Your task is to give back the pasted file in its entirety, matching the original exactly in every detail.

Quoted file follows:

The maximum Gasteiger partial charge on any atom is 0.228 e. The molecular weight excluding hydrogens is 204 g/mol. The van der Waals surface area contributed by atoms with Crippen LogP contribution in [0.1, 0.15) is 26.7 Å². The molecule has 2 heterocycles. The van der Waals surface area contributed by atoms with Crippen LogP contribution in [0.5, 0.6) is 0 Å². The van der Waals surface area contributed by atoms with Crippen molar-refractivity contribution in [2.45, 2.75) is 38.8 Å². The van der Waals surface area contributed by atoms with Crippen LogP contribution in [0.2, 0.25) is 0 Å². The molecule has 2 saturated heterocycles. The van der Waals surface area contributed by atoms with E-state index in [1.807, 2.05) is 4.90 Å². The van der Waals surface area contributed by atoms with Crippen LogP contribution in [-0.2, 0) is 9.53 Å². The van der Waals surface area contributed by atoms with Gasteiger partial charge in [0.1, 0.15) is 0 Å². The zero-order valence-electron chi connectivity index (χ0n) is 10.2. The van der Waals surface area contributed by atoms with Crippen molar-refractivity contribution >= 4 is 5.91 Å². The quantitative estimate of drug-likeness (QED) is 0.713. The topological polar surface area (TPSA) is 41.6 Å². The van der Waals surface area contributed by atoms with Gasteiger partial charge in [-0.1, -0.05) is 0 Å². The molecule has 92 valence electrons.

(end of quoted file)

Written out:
The maximum Gasteiger partial charge on any atom is 0.228 e. The molecular weight excluding hydrogens is 204 g/mol. The van der Waals surface area contributed by atoms with Crippen LogP contribution in [0.1, 0.15) is 26.7 Å². The molecule has 2 heterocycles. The van der Waals surface area contributed by atoms with Crippen LogP contribution in [0.5, 0.6) is 0 Å². The van der Waals surface area contributed by atoms with Crippen molar-refractivity contribution in [2.45, 2.75) is 38.8 Å². The van der Waals surface area contributed by atoms with Crippen LogP contribution in [0.2, 0.25) is 0 Å². The molecule has 2 saturated heterocycles. The van der Waals surface area contributed by atoms with E-state index in [1.807, 2.05) is 4.90 Å². The van der Waals surface area contributed by atoms with Crippen LogP contribution in [-0.2, 0) is 9.53 Å². The van der Waals surface area contributed by atoms with Gasteiger partial charge in [0.1, 0.15) is 0 Å². The zero-order valence-electron chi connectivity index (χ0n) is 10.2. The van der Waals surface area contributed by atoms with Crippen molar-refractivity contribution >= 4 is 5.91 Å². The quantitative estimate of drug-likeness (QED) is 0.713. The topological polar surface area (TPSA) is 41.6 Å². The van der Waals surface area contributed by atoms with Gasteiger partial charge in [-0.1, -0.05) is 0 Å². The molecule has 92 valence electrons.